“After 2017, if current laws remain in place, outlays will start growing again as a percentage of GDP,” the CBO said. “The aging of the population, increasing health care costs, and a significant expansion of eligibility for federal subsidies for health insurance will substantially boost spending for Social Security and for major health care programs relative to the size of the economy.”

The CBO’s current-law “baseline” calls for spending to reach about 23 percent of GDP in 2023 and, more worrisome, to be “on an upward trajectory.”

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Update: An IBD article is also available on this, entitled “CBO Report Shows We’re Still Headed Toward A Fiscal Cliff” and it may be found there.

Posted in * Culture-Watch, * Economics, Politics, Aging / the Elderly, Budget, Economy, House of Representatives, Medicare, Office of the President, Politics in General, President Barack Obama, Senate, Social Security, The Credit Freeze Crisis of Fall 2008/The Recession of 2007--, The National Deficit, The U.S. Government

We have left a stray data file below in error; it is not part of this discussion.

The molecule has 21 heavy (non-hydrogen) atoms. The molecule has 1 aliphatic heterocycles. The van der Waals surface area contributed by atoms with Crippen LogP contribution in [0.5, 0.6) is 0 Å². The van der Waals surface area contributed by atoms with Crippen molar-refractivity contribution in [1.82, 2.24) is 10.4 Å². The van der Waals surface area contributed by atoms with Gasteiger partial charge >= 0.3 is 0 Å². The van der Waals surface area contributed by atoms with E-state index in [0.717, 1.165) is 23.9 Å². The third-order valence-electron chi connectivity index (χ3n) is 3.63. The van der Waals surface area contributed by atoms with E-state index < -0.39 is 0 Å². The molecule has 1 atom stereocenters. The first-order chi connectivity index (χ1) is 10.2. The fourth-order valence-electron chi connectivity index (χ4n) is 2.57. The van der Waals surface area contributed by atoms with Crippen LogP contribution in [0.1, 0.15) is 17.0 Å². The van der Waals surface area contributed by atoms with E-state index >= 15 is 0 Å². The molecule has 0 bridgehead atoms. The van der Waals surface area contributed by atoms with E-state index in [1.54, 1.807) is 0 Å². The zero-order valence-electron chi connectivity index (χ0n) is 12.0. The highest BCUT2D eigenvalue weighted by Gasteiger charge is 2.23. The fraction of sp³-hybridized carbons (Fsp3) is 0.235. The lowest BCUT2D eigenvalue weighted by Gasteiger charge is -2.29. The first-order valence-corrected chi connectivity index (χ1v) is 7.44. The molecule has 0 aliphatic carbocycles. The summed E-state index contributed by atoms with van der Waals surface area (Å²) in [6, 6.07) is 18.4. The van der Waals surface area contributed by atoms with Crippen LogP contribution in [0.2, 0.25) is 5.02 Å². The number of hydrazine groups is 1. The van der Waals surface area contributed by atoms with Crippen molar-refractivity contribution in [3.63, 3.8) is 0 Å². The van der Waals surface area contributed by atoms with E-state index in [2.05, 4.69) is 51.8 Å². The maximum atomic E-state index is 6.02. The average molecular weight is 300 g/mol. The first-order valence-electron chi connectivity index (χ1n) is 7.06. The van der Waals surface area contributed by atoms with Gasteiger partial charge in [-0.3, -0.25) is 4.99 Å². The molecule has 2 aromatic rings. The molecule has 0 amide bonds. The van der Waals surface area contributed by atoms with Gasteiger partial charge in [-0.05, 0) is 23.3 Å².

(LA Times Editorial) Fiscal fitness, Mr. President

We agree with Obama that it will take a combination of tax increases and spending cuts to put the government’s fiscal house in order. Republicans swallowed hard and accepted an increase in tax rates for the highest incomes to start the year. It’s the Democrats’ turn to recognize that federal benefit programs, and particularly healthcare entitlements such as Medicare and Medicaid, are on an unsustainable path despite the savings from the 2010 healthcare law.

Obama should lead a Democratic push for reforms that preserve these programs for those who need them, while also reducing the deficit and stopping the federal debt from growing faster than the economy. He’s in the best position to lead on this issue, able to provide political cover for Democrats concerned that their constituents won’t put up with changes to the status quo, while showing Republicans that there are ways to save money without abandoning the government’s commitment to the elderly and poor. To create an opening for the rest of his agenda, he needs to step up to that role.

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Posted in * Culture-Watch, * Economics, Politics, Aging / the Elderly, Budget, Economy, Ethics / Moral Theology, Health & Medicine, House of Representatives, Medicare, Office of the President, Politics in General, President Barack Obama, Senate, Social Security, The National Deficit, The U.S. Government, Theology

(WSJ Front Page) Ugly Choices Loom Over Debt Clash

In the House, the majority Republican party says it won’t raise the debt limit without spending cuts of equivalent amounts. Mr. Obama has said he won’t negotiate over the matter, saying it is the responsibility of Congress to enable the government to pay bills it has incurred.